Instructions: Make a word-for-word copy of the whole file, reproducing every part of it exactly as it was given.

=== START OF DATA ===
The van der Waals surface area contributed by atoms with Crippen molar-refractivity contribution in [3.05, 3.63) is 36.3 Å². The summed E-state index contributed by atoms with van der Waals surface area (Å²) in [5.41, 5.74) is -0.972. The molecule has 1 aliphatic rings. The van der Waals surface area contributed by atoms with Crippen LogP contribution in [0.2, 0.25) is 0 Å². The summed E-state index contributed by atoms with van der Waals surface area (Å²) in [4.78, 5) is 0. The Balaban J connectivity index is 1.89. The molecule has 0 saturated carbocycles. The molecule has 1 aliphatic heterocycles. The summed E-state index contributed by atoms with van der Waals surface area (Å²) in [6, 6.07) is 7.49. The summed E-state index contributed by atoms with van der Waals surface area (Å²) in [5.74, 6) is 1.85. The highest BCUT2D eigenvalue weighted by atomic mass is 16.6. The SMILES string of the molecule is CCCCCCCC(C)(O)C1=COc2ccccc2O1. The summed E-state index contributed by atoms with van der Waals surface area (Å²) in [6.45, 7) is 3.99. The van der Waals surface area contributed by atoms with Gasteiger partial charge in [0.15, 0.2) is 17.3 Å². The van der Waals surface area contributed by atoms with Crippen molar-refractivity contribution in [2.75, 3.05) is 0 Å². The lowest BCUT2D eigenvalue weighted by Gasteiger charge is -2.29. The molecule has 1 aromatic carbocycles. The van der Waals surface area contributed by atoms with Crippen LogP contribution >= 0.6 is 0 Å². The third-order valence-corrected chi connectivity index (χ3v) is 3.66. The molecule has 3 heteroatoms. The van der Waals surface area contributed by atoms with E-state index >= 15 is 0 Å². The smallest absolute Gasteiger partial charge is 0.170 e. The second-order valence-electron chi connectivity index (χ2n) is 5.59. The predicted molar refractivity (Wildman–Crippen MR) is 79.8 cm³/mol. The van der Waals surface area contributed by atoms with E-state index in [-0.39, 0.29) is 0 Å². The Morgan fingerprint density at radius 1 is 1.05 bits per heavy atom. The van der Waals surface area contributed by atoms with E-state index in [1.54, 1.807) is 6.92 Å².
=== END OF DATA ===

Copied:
The van der Waals surface area contributed by atoms with Crippen molar-refractivity contribution in [3.05, 3.63) is 36.3 Å². The summed E-state index contributed by atoms with van der Waals surface area (Å²) in [5.41, 5.74) is -0.972. The molecule has 1 aliphatic rings. The van der Waals surface area contributed by atoms with Crippen LogP contribution in [0.2, 0.25) is 0 Å². The summed E-state index contributed by atoms with van der Waals surface area (Å²) in [4.78, 5) is 0. The Balaban J connectivity index is 1.89. The molecule has 0 saturated carbocycles. The molecule has 1 aliphatic heterocycles. The summed E-state index contributed by atoms with van der Waals surface area (Å²) in [6, 6.07) is 7.49. The summed E-state index contributed by atoms with van der Waals surface area (Å²) in [5.74, 6) is 1.85. The highest BCUT2D eigenvalue weighted by atomic mass is 16.6. The SMILES string of the molecule is CCCCCCCC(C)(O)C1=COc2ccccc2O1. The summed E-state index contributed by atoms with van der Waals surface area (Å²) in [6.45, 7) is 3.99. The van der Waals surface area contributed by atoms with Gasteiger partial charge in [0.15, 0.2) is 17.3 Å². The van der Waals surface area contributed by atoms with Crippen molar-refractivity contribution in [2.75, 3.05) is 0 Å². The lowest BCUT2D eigenvalue weighted by Gasteiger charge is -2.29. The molecule has 1 aromatic carbocycles. The van der Waals surface area contributed by atoms with Crippen LogP contribution >= 0.6 is 0 Å². The third-order valence-corrected chi connectivity index (χ3v) is 3.66. The molecule has 3 heteroatoms. The van der Waals surface area contributed by atoms with E-state index >= 15 is 0 Å². The smallest absolute Gasteiger partial charge is 0.170 e. The second-order valence-electron chi connectivity index (χ2n) is 5.59. The predicted molar refractivity (Wildman–Crippen MR) is 79.8 cm³/mol. The van der Waals surface area contributed by atoms with E-state index in [-0.39, 0.29) is 0 Å². The Morgan fingerprint density at radius 1 is 1.05 bits per heavy atom. The van der Waals surface area contributed by atoms with E-state index in [1.54, 1.807) is 6.92 Å².